The Quasimodo silhouette of art: utility, commodity, and economics

One similarity between the techno-libertarian manifest destiny of futurism and the populist backlash of Trump or Brexit is a bluntness about the bottom line of “utility.”

Art and its complex, tangled, and soft messaging -its layered density, subtlety, and non-productive pursuits- is a threat. The effort to unpack or ascertain its message is inverse to its bottom-line value: the more baffling, the less quickly capitalized or commodified.

Good art looks to reject easy commodification, or quick absorption, containing its incompatible antinomies within itself. Its greatness can only be realized over broad swaths of time.

The knee-jerk reaction points to the high sales value of good art: good art has been successfully commodified, and the price inflated through investment portfolios. However, that is the art of economics glomming onto something alien to it’s nature.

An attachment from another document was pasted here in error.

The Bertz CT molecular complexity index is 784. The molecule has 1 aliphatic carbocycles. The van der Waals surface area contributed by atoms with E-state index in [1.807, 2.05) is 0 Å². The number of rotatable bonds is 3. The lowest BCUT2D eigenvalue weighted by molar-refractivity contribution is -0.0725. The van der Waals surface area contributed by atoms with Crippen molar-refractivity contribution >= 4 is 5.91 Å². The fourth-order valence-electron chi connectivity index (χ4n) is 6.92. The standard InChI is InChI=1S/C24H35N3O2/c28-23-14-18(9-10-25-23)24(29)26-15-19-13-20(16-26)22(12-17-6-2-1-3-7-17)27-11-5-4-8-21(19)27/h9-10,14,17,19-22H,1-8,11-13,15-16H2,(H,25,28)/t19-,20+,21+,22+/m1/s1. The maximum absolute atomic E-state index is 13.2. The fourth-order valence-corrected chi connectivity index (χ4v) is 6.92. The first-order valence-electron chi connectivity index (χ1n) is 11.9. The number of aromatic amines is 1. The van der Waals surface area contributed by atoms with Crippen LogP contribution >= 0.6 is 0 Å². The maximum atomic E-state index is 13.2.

Art commodified is a malformed conflation: a disfigurement warping art into a shape recognized as the discourse of dollars. It is not that the art does not still carry its message, but cloaked and hunchbacked with economic weight, it has been Quasimodo-ed and requires a genuine heart to see past its ugly silhouette.



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